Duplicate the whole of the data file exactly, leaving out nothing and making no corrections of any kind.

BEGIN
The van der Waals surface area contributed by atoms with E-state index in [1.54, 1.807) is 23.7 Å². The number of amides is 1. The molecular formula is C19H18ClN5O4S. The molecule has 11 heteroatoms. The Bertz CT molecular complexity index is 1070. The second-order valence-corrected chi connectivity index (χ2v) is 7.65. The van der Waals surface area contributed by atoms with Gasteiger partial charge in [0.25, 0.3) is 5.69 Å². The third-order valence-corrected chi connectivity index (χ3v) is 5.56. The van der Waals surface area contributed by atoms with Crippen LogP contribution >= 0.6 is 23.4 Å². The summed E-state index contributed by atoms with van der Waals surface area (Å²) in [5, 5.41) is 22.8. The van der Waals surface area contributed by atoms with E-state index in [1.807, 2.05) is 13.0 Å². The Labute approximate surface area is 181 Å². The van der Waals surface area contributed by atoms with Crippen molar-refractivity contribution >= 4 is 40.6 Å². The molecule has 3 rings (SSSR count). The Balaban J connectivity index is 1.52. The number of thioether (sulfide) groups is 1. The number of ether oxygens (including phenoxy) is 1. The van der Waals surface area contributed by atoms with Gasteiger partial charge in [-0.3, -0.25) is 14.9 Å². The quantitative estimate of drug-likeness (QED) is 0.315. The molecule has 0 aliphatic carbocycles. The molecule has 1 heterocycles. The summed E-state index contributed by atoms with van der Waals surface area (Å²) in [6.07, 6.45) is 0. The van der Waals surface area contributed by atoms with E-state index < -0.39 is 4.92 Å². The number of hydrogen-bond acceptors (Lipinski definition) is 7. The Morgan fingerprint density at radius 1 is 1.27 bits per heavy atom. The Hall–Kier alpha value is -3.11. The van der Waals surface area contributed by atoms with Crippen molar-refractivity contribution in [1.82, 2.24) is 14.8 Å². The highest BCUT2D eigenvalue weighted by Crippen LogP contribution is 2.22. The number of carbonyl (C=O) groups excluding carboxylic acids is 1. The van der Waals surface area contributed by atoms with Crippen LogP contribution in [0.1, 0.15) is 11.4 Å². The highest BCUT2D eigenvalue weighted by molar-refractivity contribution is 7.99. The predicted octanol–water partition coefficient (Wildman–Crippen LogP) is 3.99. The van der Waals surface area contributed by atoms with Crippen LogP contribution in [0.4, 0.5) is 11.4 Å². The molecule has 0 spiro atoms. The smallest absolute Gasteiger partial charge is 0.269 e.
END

The van der Waals surface area contributed by atoms with E-state index in [1.54, 1.807) is 23.7 Å². The number of amides is 1. The molecular formula is C19H18ClN5O4S. The molecule has 11 heteroatoms. The Bertz CT molecular complexity index is 1070. The second-order valence-corrected chi connectivity index (χ2v) is 7.65. The van der Waals surface area contributed by atoms with Gasteiger partial charge in [0.25, 0.3) is 5.69 Å². The third-order valence-corrected chi connectivity index (χ3v) is 5.56. The van der Waals surface area contributed by atoms with Crippen LogP contribution >= 0.6 is 23.4 Å². The summed E-state index contributed by atoms with van der Waals surface area (Å²) in [5, 5.41) is 22.8. The van der Waals surface area contributed by atoms with E-state index in [1.807, 2.05) is 13.0 Å². The Labute approximate surface area is 181 Å². The van der Waals surface area contributed by atoms with Crippen molar-refractivity contribution >= 4 is 40.6 Å². The molecule has 3 rings (SSSR count). The Balaban J connectivity index is 1.52. The number of thioether (sulfide) groups is 1. The number of ether oxygens (including phenoxy) is 1. The van der Waals surface area contributed by atoms with Gasteiger partial charge in [-0.3, -0.25) is 14.9 Å². The quantitative estimate of drug-likeness (QED) is 0.315. The molecule has 0 aliphatic carbocycles. The molecule has 1 heterocycles. The summed E-state index contributed by atoms with van der Waals surface area (Å²) in [6.07, 6.45) is 0. The van der Waals surface area contributed by atoms with E-state index < -0.39 is 4.92 Å². The number of hydrogen-bond acceptors (Lipinski definition) is 7. The Morgan fingerprint density at radius 1 is 1.27 bits per heavy atom. The Hall–Kier alpha value is -3.11. The van der Waals surface area contributed by atoms with Crippen molar-refractivity contribution in [1.82, 2.24) is 14.8 Å². The highest BCUT2D eigenvalue weighted by Crippen LogP contribution is 2.22. The number of carbonyl (C=O) groups excluding carboxylic acids is 1. The van der Waals surface area contributed by atoms with Crippen LogP contribution in [0.1, 0.15) is 11.4 Å². The highest BCUT2D eigenvalue weighted by molar-refractivity contribution is 7.99. The predicted octanol–water partition coefficient (Wildman–Crippen LogP) is 3.99. The van der Waals surface area contributed by atoms with Crippen LogP contribution in [0.4, 0.5) is 11.4 Å². The molecule has 0 spiro atoms. The smallest absolute Gasteiger partial charge is 0.269 e.